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A reader emailed me to ask what card she should use to pay the taxes on a United award:

I’m trying to book an award ticket on United ORD-EZE-ORD. [Scott: Chicago to Buenos Aires, taxes are about $82.]

Which credit card would you suggest I use to pay the fees and are there any particular advantages to one or the other?  We have United Explorer, United Club, Barclay Arrival, Sapphire Preferred, Starwood, Amex Platinum, and some that I imagine you wouldn’t recommend (Freedom, Citi Aadvantage, Barclay US Airways, Citi Thank You Preferred, Ink Bold).

Of the cards she has, she should use either the Sapphire Preferred or the Barclaycard Arrival(TM) World MasterCard® – Earn 2x on All Purchases.

If she had the American Express® Premier Rewards Gold Card or The Business Gold Rewards Card from American Express OPEN, those would also be great options.

Under no circumstances should she use her United card for this purchase.

Why should she use the Sapphire Preferred, Arrival, Premier Rewards Gold, or Enhanced Business Gold card to pay the taxes on her award ticket?

The reader asked about the taxes on a United award but the advice given will hold for all taxes/fees/fuel surcharges associated with award tickets on any airline.

The four options I’ll consider are:

  • co-branded airline card (ie United card for a United award, US Airways card for a US Airways award)
  • Sapphire Preferred
  • Arrival Card
  • Premier Rewards Gold Card / Business Gold Card

For each option, I’ll imagine a United award with taxes of $100 to make the numbers easy to compute.

Co-Branded Airline Card

You should not use a co-branded airline card–like the United card–to pay the taxes on an award. Co-branded cards generally earn 2 miles per dollar on purchases with their airline, so paying the taxes would earn 2 miles per dollar.

Taxes of $100 would earn 200 airline miles.

We can do better.

Sapphire Preferred

The Sapphire Preferred earns 2 Ultimate Rewards per dollar on travel purchases. Any transaction with an airline including paying the taxes on an award will earn 2 Ultimate Rewards per dollar.

In addition, every January or February, you receive a 7% bonus on the points earned the previous calendar year (excluding the sign up bonus.) That means you can end up getting 2.14 Ultimate Rewards per dollar for paying the taxes.

Taxes of $100 would earn 214 Ultimate Rewards.

Ultimate Rewards are more valuable than United miles for their flexibility since they can transfer to United miles 1:1 or to nearly a dozen other airline miles or hotel points.

Arrival Card

The Arrival Card is an intriguing option. All purchases on the Arrival card earn 2 miles per dollar.

Paying taxes of $100 would earn 200 Arrival miles.

Then you can redeem your Arrival miles to eliminate the $100 from your statement. You would need to redeem 10,000 Arrival miles to remove a $100 charge from your statement. (See How to Redeem Barclaycard Arrival Miles.)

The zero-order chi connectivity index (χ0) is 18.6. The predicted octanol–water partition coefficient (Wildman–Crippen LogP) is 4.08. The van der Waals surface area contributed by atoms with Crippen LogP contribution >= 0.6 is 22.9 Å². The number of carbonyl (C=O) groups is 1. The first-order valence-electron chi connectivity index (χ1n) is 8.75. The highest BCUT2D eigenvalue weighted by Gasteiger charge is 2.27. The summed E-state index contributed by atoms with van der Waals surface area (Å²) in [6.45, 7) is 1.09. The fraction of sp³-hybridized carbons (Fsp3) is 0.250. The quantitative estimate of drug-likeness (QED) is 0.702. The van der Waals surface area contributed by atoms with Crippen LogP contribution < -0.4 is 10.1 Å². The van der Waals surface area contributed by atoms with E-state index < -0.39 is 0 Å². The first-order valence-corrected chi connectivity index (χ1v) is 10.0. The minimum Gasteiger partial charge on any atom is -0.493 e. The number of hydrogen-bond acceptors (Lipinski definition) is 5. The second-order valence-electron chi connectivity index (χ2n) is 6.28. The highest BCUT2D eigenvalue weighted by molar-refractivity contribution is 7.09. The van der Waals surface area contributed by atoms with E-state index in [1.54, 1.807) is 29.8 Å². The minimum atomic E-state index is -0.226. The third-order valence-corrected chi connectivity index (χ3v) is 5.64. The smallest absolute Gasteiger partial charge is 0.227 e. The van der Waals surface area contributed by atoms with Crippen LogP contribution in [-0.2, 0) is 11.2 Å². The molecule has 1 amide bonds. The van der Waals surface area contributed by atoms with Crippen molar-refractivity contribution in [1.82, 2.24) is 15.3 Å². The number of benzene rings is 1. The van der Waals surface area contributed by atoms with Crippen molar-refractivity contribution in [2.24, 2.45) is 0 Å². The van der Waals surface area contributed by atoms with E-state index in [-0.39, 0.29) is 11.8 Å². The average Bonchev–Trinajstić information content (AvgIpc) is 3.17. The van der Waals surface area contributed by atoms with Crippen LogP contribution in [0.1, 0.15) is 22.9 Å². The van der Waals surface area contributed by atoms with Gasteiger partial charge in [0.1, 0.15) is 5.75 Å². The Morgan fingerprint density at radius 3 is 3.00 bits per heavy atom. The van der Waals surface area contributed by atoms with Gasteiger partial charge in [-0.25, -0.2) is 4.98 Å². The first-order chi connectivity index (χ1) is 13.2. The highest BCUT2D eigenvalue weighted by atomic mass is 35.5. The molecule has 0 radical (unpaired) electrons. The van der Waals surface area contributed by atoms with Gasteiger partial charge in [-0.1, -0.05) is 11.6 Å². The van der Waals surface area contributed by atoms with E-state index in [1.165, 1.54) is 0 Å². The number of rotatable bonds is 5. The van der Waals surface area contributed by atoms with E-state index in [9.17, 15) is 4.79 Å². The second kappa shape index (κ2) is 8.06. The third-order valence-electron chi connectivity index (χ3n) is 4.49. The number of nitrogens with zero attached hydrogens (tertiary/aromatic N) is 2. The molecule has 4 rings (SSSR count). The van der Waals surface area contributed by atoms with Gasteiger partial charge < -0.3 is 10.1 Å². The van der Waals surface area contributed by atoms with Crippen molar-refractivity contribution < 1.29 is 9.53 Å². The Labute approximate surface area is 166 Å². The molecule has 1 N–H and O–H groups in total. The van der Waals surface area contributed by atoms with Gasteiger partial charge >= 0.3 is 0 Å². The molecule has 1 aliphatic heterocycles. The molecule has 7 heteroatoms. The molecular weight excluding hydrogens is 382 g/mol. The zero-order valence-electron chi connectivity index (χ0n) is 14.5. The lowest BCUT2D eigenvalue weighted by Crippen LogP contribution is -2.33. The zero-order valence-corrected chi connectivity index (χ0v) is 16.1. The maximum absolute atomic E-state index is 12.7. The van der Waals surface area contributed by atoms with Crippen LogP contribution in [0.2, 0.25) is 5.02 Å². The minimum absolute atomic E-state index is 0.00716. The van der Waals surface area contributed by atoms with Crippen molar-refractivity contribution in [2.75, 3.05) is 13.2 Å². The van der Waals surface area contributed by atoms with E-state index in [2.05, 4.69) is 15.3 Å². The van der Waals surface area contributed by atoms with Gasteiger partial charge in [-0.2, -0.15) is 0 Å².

Upon redemption, you would automatically have 1,000 Arrival miles credited back to your account since all travel redemptions get an automatic and instant 10% miles rebate with the Arrival card.

Using the Arrival card means paying nothing in taxes (because we redeemed Arrival miles) and ending the transaction down 8,800 Arrival miles. (10k redeemed – 1k rebated – 200 earned.)

Premier Rewards Gold Card / Enhanced Business Gold Card

Both the Premier Rewards Gold Card and Business Gold Card earn three Membership Rewards per dollar on airfare.

Both charge a 2.7% foreign transaction fee. If you are booking an award with a US-based airline’s miles (like United miles), this fee will not come into play no matter where you fly on the award.

If you are booking an award with a foreign airline’s miles, you will probably have to pay this fee even if the taxes are quoted in dollars. (I unwittingly had to pay a foreign transaction fee on the taxes on a British Airways award priced in dollars because the transaction was considered foreign.)

Paying $100 in taxes would earn 300 Membership Rewards.


Here’s a table summarizing the information above. The chart imagines using each card to pay for $100 in taxes on an award. The Arrival entry also includes the effects of redeeming Arrival miles to remove the $100 charge from your statement.

Screen Shot 2014-02-10 at 11.04.17 PM

You can see that there are two very different ways to go about paying the taxes on an award. You can use the Arrival card and end up not paying the taxes out of pocket.

Or you can use another card that earns a category bonus and try to ratchet up the earnings. Of the “earning” cards, the Premier Rewards Gold and Business Gold are the best as long as the transaction won’t incur a foreign transaction fee.

Which is better between earning points and redeeming Arrival miles?

That depends on whether you want to earn more points or redeem points, which in turn depends on how much cash you have versus how many points you have. It’s an individual question with no answer that’s right for everyone.

I’ve laid out the options–and ruled out several–but it’s up to you to decide which card is right for you when it comes time to pay the taxes on an award.

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